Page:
Personally, I blame myself

During last week’s chat, someone asked if I thought the public was, at least in part, to blame for the current state of our politics. My response was essentially “sure.” A couple days later, Slate’s Jacob Weisberg harangued the America public. And now here is Glen Pearson, quoting Aristotle and referencing Avatar.

Nobody talks like this anymore because of an abiding mutual contempt: citizens no longer trust their government, and politicians don’t trust citizens. The way we have chosen to deal with this is by creating illusions. Citizens claim to be concerned about their national political fate but then in the end don’t vote. Politicians tell people that their opinion matters but then often act as though it is their party, not the citizens, that is the ultimate arbitrator of their actions…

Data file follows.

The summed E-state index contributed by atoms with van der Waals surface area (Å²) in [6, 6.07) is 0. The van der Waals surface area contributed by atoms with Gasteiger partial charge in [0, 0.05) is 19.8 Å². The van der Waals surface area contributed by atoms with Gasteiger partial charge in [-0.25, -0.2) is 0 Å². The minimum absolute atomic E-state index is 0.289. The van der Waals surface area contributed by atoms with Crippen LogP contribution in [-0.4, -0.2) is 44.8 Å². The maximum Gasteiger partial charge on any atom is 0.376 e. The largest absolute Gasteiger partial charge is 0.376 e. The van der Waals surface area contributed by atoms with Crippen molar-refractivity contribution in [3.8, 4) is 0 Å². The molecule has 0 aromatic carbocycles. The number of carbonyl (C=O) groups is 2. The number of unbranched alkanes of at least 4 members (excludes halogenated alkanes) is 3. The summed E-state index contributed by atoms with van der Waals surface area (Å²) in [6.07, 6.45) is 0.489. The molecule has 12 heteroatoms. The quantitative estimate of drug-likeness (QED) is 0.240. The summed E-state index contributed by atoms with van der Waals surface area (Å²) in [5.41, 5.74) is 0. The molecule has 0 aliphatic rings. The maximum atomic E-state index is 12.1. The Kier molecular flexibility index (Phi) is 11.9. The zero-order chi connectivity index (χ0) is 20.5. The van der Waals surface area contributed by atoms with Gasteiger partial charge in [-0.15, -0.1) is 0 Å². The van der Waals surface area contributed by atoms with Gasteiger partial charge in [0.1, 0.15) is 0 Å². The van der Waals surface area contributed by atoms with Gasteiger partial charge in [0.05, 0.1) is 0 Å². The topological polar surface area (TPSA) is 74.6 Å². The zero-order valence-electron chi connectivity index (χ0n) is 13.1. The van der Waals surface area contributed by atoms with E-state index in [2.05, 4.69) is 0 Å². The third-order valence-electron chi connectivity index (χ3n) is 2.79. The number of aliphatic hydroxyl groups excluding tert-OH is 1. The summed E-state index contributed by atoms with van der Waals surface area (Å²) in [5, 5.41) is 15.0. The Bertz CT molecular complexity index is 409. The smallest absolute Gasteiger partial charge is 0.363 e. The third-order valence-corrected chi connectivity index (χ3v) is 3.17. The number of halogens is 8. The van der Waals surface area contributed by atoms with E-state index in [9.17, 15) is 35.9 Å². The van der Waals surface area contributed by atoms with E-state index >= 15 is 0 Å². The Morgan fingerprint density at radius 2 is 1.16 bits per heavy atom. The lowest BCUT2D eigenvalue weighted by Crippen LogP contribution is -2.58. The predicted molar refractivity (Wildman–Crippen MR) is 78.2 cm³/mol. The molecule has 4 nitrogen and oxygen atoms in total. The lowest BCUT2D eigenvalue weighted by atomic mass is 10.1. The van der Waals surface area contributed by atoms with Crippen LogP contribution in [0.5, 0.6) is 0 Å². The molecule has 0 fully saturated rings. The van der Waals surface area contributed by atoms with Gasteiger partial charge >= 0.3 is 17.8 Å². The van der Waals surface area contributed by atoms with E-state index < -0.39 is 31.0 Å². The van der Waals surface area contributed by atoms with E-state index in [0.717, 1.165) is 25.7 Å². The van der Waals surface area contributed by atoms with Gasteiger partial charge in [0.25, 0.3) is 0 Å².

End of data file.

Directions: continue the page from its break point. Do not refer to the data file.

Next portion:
The last time I wrote on this subject, virtually all the comments agreed with me about politicians and then proceeded to say it has nothing to do with citizens. Well, that’s just not good enough. We are failing at both ends of the democratic exchange. We send our avatars out onto the playing field, while deep inside we know we should be doing better ourselves. Democracy awaits, but it won’t be healed by proportional representation, first-past-the post, or blind party loyalty. It will be bettered when we start speaking truth to ourselves.

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